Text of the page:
Ball field equipment arrives
When future generations of school children use the baseball fields near the Baldwin Elementary School Intermediate Center, they probably won't think about the work that went into getting the equipment there. But for those who helped in the move, it was an experience they won't soon forget.
Moving the equipment, which included light poles, dugouts, backstops, fencing and scoreboards, from Overland Park created a host of logistical problems.
"It was a nightmare," said Steve Friend, the new director of the Baldwin City Recreation Commission, with a laugh.
The difficulties experienced during the move can be traced back to several sources.
First, it was difficult to predict exactly when the trucks would arrive, with some trucks coming in late in the evening. As a result, Baldwin City workers were called in to unload the equipment after they had gotten off work.
In addition, a lot of equipment took more loads to move than expected. While the movers had anticipated moving the four dugouts in one or two loads, it took four loads to move them. And, it took three loads to move the 10 light poles, also more than had been expected.
Finally, the site the equipment was moved from was undergoing construction, creating a host of obstacles for the workers to negotiate in loading the equipment onto the trucks.
As a result of all these difficulties, the equipment didn't arrive in Baldwin City as early as planned. The last load arrived on April 1, although Friend's agreement with Overland Park had the last piece of equipment being moved by March 28.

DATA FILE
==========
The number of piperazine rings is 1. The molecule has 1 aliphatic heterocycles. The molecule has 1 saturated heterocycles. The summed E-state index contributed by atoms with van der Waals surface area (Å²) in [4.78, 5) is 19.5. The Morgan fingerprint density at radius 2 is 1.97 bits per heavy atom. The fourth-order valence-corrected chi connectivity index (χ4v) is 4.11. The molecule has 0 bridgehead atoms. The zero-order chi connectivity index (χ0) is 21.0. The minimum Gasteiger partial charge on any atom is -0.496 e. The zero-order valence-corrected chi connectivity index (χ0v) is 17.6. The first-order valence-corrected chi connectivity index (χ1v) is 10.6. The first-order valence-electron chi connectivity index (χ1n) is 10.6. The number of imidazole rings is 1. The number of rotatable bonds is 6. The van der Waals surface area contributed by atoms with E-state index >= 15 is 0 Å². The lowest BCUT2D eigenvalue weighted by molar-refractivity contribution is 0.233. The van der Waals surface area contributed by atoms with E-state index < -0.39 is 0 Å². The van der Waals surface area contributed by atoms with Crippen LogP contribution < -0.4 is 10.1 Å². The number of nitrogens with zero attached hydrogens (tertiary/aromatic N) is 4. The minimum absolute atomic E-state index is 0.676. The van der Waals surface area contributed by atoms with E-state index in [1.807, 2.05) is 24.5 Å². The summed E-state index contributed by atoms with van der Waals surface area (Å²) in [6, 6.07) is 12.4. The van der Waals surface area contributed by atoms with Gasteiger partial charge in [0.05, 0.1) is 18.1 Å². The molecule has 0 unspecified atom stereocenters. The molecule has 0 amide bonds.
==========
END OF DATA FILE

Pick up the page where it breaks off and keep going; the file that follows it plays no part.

When Friend told Ken Wagner, city council member and owner of Heritage Tractor, about the deal, Wagner immediately volunteered his company's services in moving the equipment.
"Ken went above and beyond to see that everything got over here," Friend said.
Friend announced his purchase of the baseball equipment at the March 24 city council meeting. He bought the equipment from eBay with a bid of $23,300. The equipment was valued at $300,000, with the lighting equipment alone worth between $130,000 and $160,000 per field.
When Friend saw the opportunity for such a great deal, he knew he would have to pounce on it, despite any difficulties that might arrive in moving it here.
"We knew it would be a hassle, but the price was the clincher," Friend said. "The deal was just too great to pass up."
Besides thanking Wagner for his huge amount of help, Friend also had two other people who stepped to the plate and deserve thanks. George McCrary, who is on the commission board, donated a trailer and the manpower to move all the light fixtures. Also of note was all of the public works department personnel who helped unload the trailers, especially Chris Croucher.